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Washington, D.C. –Mississippi had the highest percentage of people living in poverty in the nation last year and ranked as the second hungriest state, according to a Bread for the World analysis of the latest U.S. Census data. Over 49 million Americans were at risk of hunger and 45 million Americans lived in poverty last year.
In Mississippi, 24 percent of residents lived in poverty. According to Bread’s analysis, the state also had one of the highest participation rates in the Supplemental Nutrition Assistance Program (SNAP, formerly food stamps). Congress had proposed cutting funding for SNAP 13 times last year despite the program helping move 3.7 million Americans out of poverty.
“With families on average still earning $4,500 less than before the recession, the road to recovery and freedom from food insecurity will continue to be an arduous one,” said Rev. David Beckmann, president of Bread for the World.
American Community Survey data shows that 21.1 percent of Mississippi households were at risk of hunger last year.
Children continued to be a segment of the population that was most vulnerable to hunger and poverty. Last year the state saw more than 1 in 3 children living in poverty, which included 73,153 children under the age of 6.
“Federal safety-net programs prevent children from going to bed hungry and allow their parents to continue to look for work. We need to vote for leaders who are committed to ending hunger and poverty and hold them accountable once in office,” concluded Beckmann.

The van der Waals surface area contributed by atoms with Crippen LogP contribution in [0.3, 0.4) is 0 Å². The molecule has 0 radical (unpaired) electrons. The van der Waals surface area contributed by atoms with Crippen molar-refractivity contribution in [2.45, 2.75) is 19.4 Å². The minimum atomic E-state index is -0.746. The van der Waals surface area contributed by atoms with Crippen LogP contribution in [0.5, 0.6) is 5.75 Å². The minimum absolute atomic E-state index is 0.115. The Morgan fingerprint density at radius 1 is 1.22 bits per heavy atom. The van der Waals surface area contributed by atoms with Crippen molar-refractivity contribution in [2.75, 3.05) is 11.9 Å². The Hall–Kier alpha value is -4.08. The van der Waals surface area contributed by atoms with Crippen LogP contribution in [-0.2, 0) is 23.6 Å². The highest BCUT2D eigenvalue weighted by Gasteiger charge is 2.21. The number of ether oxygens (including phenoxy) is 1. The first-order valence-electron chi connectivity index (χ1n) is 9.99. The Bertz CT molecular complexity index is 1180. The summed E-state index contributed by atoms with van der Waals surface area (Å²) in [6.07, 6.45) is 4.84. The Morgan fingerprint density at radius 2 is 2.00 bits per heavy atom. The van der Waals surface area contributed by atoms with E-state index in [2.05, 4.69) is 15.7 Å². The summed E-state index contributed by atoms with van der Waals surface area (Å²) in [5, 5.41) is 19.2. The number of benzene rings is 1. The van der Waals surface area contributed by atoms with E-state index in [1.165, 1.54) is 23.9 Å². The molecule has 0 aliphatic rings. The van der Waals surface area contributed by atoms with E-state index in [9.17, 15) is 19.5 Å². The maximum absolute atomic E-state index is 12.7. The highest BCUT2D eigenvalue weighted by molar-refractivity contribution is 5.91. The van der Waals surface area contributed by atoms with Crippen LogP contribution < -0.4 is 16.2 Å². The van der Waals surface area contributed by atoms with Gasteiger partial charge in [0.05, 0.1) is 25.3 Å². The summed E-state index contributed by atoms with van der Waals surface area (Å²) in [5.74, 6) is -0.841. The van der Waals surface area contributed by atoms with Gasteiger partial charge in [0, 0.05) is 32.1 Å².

Feed the Future, launched in 2010, grew out of the U.S. response, led by President George W. Bush, to the 2007-2008 global food price crisis. Prices of basic foods doubled or tripled in some countries and pushed an additional 150 million people into hunger and malnutrition.
These fact sheets provide a snapshot of hunger and poverty in the United States and in each state plus Washington, D.C.
While hunger declined from 2017 for the general U.S. population, African Americans experienced a one percent increase, an increase of 153,000 African American households.
Dear Members of Congress,
As the president and Congress are preparing their plans for this year, almost 100 church leaders—from all the families of U.S. Christianity—are...
This devotional guide invites deepened relationship with and among Pan-African people and elected leaders in the mission to end hunger and poverty.
Thank you for inviting me to preach here at Duke University Chapel. And I especially want to thank the Bread for the World members who have come this morning.
Bruce Puckett urged...
A set of how-to sheets for carrying out advocacy and fact sheets on the current issues Bread for the World is working on.
For new and current Bread grassroots hunger activists.
Ideal as a starter toolkit for new Bread activists or as a set of updates for current activists.
Unnecessarily long prison sentences, combined with the lack of rehabilitative programs for people in prison, exacerbate hunger, poverty, and existing inequalities.
Overly harsh mandatory minimum prison sentences have contributed to the rapid increase of our country’s prison population. The...